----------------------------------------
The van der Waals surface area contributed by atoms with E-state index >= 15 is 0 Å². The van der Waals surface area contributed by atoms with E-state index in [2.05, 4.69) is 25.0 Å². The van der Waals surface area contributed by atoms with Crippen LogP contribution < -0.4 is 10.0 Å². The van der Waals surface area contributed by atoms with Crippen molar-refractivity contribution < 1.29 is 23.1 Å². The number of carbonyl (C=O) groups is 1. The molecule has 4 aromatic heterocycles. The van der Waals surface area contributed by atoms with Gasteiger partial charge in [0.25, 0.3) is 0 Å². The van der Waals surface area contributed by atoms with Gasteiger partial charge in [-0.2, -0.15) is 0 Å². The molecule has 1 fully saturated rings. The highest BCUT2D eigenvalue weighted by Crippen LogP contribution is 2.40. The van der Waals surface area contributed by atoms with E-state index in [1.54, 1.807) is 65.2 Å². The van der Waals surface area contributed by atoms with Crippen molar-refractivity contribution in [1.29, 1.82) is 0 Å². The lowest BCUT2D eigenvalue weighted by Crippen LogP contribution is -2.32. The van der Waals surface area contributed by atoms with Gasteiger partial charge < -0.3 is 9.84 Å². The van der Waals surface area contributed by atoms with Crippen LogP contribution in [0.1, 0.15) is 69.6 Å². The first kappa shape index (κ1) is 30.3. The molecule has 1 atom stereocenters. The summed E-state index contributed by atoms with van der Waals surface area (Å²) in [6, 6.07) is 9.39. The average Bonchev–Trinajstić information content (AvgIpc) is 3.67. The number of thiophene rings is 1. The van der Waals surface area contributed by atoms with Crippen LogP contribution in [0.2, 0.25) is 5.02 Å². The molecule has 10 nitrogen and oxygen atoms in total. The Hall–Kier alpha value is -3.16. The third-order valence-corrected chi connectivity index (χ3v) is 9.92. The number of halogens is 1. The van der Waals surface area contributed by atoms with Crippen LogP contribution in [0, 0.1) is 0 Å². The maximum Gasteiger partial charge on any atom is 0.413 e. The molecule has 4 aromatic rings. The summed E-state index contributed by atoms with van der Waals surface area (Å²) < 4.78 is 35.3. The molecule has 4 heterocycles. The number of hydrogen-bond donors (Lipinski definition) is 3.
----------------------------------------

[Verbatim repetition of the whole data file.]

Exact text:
The van der Waals surface area contributed by atoms with E-state index >= 15 is 0 Å². The van der Waals surface area contributed by atoms with E-state index in [2.05, 4.69) is 25.0 Å². The van der Waals surface area contributed by atoms with Crippen LogP contribution < -0.4 is 10.0 Å². The van der Waals surface area contributed by atoms with Crippen molar-refractivity contribution < 1.29 is 23.1 Å². The number of carbonyl (C=O) groups is 1. The molecule has 4 aromatic heterocycles. The van der Waals surface area contributed by atoms with Gasteiger partial charge in [0.25, 0.3) is 0 Å². The van der Waals surface area contributed by atoms with Gasteiger partial charge in [-0.2, -0.15) is 0 Å². The molecule has 1 fully saturated rings. The highest BCUT2D eigenvalue weighted by Crippen LogP contribution is 2.40. The van der Waals surface area contributed by atoms with E-state index in [1.54, 1.807) is 65.2 Å². The van der Waals surface area contributed by atoms with Crippen molar-refractivity contribution in [1.29, 1.82) is 0 Å². The lowest BCUT2D eigenvalue weighted by Crippen LogP contribution is -2.32. The van der Waals surface area contributed by atoms with Gasteiger partial charge < -0.3 is 9.84 Å². The van der Waals surface area contributed by atoms with Crippen LogP contribution in [0.1, 0.15) is 69.6 Å². The first kappa shape index (κ1) is 30.3. The molecule has 1 atom stereocenters. The summed E-state index contributed by atoms with van der Waals surface area (Å²) in [6, 6.07) is 9.39. The average Bonchev–Trinajstić information content (AvgIpc) is 3.67. The number of thiophene rings is 1. The van der Waals surface area contributed by atoms with Crippen LogP contribution in [0.2, 0.25) is 5.02 Å². The molecule has 10 nitrogen and oxygen atoms in total. The Hall–Kier alpha value is -3.16. The third-order valence-corrected chi connectivity index (χ3v) is 9.92. The number of halogens is 1. The van der Waals surface area contributed by atoms with Crippen LogP contribution in [0, 0.1) is 0 Å². The maximum Gasteiger partial charge on any atom is 0.413 e. The molecule has 4 aromatic rings. The summed E-state index contributed by atoms with van der Waals surface area (Å²) < 4.78 is 35.3. The molecule has 4 heterocycles. The number of hydrogen-bond donors (Lipinski definition) is 3.